So reading closely, according to R.CCR.1, is the cure for what Tamar Katz and Robert Scholes point out as one of the main reading weaknesses of college freshmen:
I find that [first-year literature students] are most inclined to substitute what they generally think a text should be saying for what it actually says, and lack a way to explore the intricacies and interests of the words on the page. … They want to read every text as saying something extremely familiar that they might agree with. I see them struggling the most to read the way texts differ from their views, to find what is specific about the language, address, assumptions etc. (Katz, as quoted by Scholes, here)
Thus, the first part of the cure is re-understanding why, again, we want kids to read closely. It’s to achieve the three basic ends in the standard above, and to avoid the general struggle described by Katz.
Harvard’s “Thinking-Intensive Reading”
Though the crotchety high school teacher in me isn’t in love with the lovey-dovey theme of Lehman’s and Robert’s Falling in Love with Close Reading, I greatly admire the book’s central argument: at the core of close reading lies a set of mental habits with applications far beyond traditional texts, and these habits can be life-giving rather than life-sucking.
This is an argument teachers and administrators need to hear — may Christopher and Kate speak and their book sell in every state in the nation!
At the same time, I know my high school students appreciate something a bit more concrete than the threefold close reading ritual advocated by Lehman and Roberts, especially in light of the fact that, in a few short years, they’ll be entering the world of a career and college. And so it was that I was very thankful to come across Harvard’s guide to “Thinking-Intensive Reading” this past week.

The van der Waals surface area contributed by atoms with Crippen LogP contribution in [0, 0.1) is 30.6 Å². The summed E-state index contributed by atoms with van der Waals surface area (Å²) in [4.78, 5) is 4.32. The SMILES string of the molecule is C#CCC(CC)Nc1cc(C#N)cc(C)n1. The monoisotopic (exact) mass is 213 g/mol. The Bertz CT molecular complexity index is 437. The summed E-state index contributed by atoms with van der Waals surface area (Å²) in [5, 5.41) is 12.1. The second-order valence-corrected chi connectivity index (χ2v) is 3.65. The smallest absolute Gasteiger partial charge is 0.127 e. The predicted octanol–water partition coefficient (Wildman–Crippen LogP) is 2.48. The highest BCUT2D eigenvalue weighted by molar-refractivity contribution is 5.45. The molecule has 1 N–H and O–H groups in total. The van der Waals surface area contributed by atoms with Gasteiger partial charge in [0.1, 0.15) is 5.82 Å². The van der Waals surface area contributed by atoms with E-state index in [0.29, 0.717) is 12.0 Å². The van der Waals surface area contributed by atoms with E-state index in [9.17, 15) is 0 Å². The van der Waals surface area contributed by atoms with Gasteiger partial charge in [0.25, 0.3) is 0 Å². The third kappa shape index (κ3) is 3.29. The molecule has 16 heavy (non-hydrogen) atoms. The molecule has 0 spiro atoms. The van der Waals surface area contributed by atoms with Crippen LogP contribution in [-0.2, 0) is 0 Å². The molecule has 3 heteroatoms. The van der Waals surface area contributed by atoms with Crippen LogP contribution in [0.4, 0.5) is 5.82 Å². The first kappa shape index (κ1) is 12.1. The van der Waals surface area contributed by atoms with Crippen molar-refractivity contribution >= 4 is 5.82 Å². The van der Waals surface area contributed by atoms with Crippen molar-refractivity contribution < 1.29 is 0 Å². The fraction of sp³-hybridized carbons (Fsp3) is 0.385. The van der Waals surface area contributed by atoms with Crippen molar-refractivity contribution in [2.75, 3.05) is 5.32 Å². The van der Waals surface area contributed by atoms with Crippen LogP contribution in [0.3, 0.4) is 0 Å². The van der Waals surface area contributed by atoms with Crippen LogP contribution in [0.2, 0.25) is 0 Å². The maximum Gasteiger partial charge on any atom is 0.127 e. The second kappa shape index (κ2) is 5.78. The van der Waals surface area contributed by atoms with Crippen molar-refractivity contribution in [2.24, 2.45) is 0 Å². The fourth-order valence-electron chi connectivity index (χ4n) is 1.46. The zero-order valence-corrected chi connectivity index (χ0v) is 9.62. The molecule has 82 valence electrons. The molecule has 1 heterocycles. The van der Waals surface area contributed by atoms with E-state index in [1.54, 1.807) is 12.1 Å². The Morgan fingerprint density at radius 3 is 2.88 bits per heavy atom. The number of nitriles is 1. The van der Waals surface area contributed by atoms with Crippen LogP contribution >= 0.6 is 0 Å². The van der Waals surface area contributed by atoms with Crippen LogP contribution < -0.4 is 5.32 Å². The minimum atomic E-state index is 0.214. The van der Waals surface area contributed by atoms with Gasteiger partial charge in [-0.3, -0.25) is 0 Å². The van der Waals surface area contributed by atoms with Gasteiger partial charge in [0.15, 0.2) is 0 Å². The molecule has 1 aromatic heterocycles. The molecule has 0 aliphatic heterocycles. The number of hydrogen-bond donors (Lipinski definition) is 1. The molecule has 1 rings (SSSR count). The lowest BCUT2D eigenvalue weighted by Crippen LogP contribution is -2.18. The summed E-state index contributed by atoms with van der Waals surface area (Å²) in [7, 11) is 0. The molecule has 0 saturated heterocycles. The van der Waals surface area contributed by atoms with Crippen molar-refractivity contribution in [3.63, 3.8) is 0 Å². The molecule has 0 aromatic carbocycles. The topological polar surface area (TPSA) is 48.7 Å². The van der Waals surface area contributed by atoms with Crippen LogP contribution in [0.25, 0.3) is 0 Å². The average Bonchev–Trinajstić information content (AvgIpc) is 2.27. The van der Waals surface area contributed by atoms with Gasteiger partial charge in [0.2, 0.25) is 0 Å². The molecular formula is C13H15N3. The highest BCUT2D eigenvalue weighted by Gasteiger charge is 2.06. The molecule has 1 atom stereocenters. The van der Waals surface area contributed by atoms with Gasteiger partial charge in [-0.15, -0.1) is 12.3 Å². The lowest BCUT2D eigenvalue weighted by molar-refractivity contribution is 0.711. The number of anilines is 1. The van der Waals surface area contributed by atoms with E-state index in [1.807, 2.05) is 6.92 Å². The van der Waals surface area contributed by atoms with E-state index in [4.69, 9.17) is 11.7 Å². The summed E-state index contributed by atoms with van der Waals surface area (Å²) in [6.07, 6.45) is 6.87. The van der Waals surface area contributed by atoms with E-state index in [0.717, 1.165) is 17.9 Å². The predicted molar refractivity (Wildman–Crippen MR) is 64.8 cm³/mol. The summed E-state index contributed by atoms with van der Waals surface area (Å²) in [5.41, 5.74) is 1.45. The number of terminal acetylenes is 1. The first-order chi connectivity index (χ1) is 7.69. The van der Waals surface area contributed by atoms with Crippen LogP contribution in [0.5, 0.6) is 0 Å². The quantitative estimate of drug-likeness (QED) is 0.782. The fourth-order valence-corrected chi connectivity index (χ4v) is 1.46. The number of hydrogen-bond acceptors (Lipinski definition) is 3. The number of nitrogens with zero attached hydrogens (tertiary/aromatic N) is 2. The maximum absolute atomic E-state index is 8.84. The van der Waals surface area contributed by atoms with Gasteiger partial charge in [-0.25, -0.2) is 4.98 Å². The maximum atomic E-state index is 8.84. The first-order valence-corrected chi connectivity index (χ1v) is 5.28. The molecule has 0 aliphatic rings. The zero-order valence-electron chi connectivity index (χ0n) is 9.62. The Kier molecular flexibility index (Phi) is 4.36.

(Update from Dave: this post originally drew the ire of some — let me plainly state that I do appreciate Chris/Kate’s work; please see more on my thoughts, and check out Chris’ blog, here.)
I don’t have time to get into it now, but in the space of less than 1,400 words, the folks at Harvard Library outline six steps to “critical” or “thinking-intensive” reading, which they define most simply as “active engagement and interaction with texts.” Similar to Lehman’s and Robert’s close reading rituals, Harvard Library’s guide claims that though these six steps may feel clunky at first, they eventually become habitual and fluid.
Here are the six steps, listed in bullet points because they are not necessarily sequential (for your reading pleasure, I’ve linked each term to its place on Harvard’s page):
- Outline, summarize, and analyze
- Look for repetitions and patterns
- Compare and contrast
Suffice it to say that when I pointed my Louisville audience to Harvard’s “thinking-intensive reading” guide, I felt better and clearer about close reading than I had in a long time. May this practice be clear and explicit (and non-sexy) enough to avoid buzzwordification.
(Update from Dave: check out Fran’s great point and my response to it in the comments below.)